@williamweaver - I believe you nailed it that the magic happens when we can view a problem from both aspects, both reductionist and holistic. Unfortunatley, I think the Western mindset has a long ways to go before the acceptance of a holistic approach is commonplace. Although the world is changing ever faster...
Robots that walk have come a long way from simple barebones walking machines or pairs of legs without an upper body and head. Much of the research these days focuses on making more humanoid robots. But they are not all created equal.
The IEEE Computer Society has named the top 10 trends for 2014. You can expect the convergence of cloud computing and mobile devices, advances in health care data and devices, as well as privacy issues in social media to make the headlines. And 3D printing came out of nowhere to make a big splash.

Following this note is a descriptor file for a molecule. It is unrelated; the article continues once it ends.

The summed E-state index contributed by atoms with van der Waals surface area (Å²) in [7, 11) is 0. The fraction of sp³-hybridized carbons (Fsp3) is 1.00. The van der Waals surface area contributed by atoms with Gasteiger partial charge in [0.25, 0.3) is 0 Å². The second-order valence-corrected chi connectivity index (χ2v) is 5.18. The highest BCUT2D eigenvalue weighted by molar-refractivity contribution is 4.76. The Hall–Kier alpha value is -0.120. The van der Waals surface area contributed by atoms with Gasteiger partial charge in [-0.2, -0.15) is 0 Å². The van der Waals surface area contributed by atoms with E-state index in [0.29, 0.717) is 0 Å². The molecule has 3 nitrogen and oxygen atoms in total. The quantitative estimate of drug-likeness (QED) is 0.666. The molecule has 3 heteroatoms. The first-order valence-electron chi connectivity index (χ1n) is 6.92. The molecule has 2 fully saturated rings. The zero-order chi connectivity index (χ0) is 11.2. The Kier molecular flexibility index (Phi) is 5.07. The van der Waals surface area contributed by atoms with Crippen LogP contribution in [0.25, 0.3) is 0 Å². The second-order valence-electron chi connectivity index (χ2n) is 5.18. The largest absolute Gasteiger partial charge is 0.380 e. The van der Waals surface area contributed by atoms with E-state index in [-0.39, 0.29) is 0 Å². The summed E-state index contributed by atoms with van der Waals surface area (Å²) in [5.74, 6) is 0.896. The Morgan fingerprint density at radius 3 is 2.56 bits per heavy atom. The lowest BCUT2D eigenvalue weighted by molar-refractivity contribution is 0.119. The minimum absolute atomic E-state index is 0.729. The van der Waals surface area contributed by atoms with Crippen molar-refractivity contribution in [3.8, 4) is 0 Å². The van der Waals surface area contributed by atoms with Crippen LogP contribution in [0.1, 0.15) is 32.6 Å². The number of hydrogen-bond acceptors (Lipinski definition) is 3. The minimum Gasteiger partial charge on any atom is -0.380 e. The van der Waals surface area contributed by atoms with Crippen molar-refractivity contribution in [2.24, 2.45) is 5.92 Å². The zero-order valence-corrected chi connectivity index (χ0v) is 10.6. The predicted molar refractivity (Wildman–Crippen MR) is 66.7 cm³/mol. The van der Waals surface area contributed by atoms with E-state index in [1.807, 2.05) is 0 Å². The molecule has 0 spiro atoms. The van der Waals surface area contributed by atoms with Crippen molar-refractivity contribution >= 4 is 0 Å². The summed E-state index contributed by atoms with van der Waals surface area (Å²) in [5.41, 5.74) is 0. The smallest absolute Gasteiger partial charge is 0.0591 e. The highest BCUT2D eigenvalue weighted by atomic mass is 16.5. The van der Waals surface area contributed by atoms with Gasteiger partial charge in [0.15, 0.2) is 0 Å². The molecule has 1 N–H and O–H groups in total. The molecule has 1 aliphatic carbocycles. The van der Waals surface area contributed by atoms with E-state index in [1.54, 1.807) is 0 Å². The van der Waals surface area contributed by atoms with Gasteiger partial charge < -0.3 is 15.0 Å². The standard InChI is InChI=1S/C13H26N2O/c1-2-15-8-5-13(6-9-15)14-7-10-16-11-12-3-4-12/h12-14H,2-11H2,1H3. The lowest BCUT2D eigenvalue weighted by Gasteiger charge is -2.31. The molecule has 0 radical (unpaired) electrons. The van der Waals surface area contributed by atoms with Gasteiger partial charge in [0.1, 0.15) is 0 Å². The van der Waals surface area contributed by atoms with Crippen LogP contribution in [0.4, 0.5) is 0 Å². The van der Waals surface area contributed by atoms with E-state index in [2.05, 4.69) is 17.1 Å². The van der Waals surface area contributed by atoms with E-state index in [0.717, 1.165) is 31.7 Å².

For industrial control applications, or even a simple assembly line, that machine can go almost 24/7 without a break. But what happens when the task is a little more complex? That’s where the “smart” machine would come in. The smart machine is one that has some simple (or complex in some cases) processing capability to be able to adapt to changing conditions. Such machines are suited for a host of applications, including automotive, aerospace, defense, medical, computers and electronics, telecommunications, consumer goods, and so on. This discussion will examine what’s possible with smart machines, and what tradeoffs need to be made to implement such a solution.